I also have a problem with your declaration that one sounds better. A recording can only sound faithful to its original or not. If the recording doesn't sound like the original, then by definition there is distortion in the recording chain. For any number of reasons you make like the sound of those distortions better than the undistorted original, but you are listening to a distorted version.
The original recording is those "squigly" things on black vinyl. The quality of the components between those "squigly" things and your ear determine how good the sound is. Each time the signal goes from one stage to the next, a new signal is born; consequently, by the time it gets to your ear, it has been reborn many times.
Unless your squigly things generates some sort of immaculate conception the rebirth process must involve the passage of data from one generation to the next. The issue then becomes whether that data is passed unaltered, or does some distortion creep in?
isn't this really about the sonic signature of whatever DAC is being used? perhaps the OP simply prefers his DAC's sound over the 'un-digitized' version. when I make CDs of my LPs, there's a noticeable increase in the bass, and the amount of increase is different depending on whether I'm playing through my CDP or through a different CDP using a DAC.
So if your theory is correct you should be able to loop the recording through your PC and continuously improve the sound on each loop? This is a fantastic breakthrough that could be the sonic equivalent of perpetual motion. My hat is off to you sir!
ONE hot summerÂs day a Fox was strolling through an orchard till he came to a bunch of Grapes just ripening on a vine which had been trained over a lofty branch. ÂJust the things to quench my thirst,Â quoth he. Drawing back a few paces, he took a run and a jump, and just missed the bunch. Turning round again with a One, Two, Three, he jumped up, but with no greater success. Again and again he tried after the tempting morsel, but at last had to give it up, and walked away with his nose in the air, saying: ÂI am sure they are sour.Â ÂIT IS EASY TO DESPISE WHAT YOU CANNOT GET.Â
Onhwy61, your statement in regard to the solid state preamp is valid. The stock interface was "crap". After you get a better cartridge, do you say the sound from the lesser cartridge was the true sound, since it was the first one you heard?
Unless you where in the mastering room at the time the final mixes were approved you can never know the true sound of a recording. What I can determine is whether a recording of a vinyl, CD or tape recording sounds like the original recording when played back on the same systems in the same room. In other words a copy of a copy should be indistinguishable from the "original" copy. If I want to remaster the copy that's a whole other thing.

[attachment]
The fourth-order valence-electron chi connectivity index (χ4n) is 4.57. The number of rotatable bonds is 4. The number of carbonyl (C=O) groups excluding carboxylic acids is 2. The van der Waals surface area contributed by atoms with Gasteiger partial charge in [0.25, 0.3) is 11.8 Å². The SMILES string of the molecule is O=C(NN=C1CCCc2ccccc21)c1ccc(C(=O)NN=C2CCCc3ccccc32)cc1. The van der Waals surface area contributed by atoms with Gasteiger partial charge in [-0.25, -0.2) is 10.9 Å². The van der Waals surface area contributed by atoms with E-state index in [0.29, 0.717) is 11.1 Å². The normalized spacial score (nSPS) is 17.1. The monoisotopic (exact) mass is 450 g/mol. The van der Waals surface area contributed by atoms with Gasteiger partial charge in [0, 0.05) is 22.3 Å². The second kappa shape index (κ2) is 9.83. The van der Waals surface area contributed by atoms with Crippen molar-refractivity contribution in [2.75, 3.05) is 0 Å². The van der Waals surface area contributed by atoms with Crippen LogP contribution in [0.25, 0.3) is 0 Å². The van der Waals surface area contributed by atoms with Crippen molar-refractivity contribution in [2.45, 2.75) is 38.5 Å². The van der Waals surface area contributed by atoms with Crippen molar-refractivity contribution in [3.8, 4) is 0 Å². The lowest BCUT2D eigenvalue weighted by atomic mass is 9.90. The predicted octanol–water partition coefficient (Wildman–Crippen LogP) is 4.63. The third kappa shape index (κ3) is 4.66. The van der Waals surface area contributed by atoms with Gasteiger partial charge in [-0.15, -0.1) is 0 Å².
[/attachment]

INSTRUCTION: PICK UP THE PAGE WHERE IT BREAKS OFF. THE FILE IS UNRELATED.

04-20-11: Orpheus10 The computer is in the basement, and the listening room is upstairs. I recorded the LP through an Audiolab 8000-C pre to line in of computer interface. I added this to my playlist. After that, I took the TT upstairs to phono of Audible Illusions. The computer comes to tape in of Audible Illusions. The TT was cued in at the beginning of the same LP that was being played back from the playlist. I could switch back and forth between the phono and tape, this allowed me to make a very good comparison. The difference was striking; record noise was audible from the TT, but none from the playback.
The obvious interpretation of all of this seems to me to be that you've proven (at most) that by changing phono stages (and perhaps cartridge loading as well), and simultaneously introducing a particular a/d converter circuit and a particular d/a converter circuit into the signal path, you've modified the sound so as to reduce "record noise" and make the overall sound quality subjectively preferable to you, in your particular system.
But perhaps less, considering that the turntable was not only moved, but was exposed to the sound from your main speakers during the A/B comparison while not being similarly exposed during the ripping process; there may have been differences in its support and leveling, as Onhwy61 noted; and there conceivably could have been other relevant differences in rfi/emi, cabling, ground-loop related noise, power distribution, etc.
As I see it, the changed phono stage in itself invalidates the "PC Rules" conclusion, not to mention all of the other variables that were involved.
When you use a phono pre, the pre is making a new copy from the cartridge; each phono pre is different, what sound is the original sound? Every time you change equipment, you get a different sound, which sound is the original sound?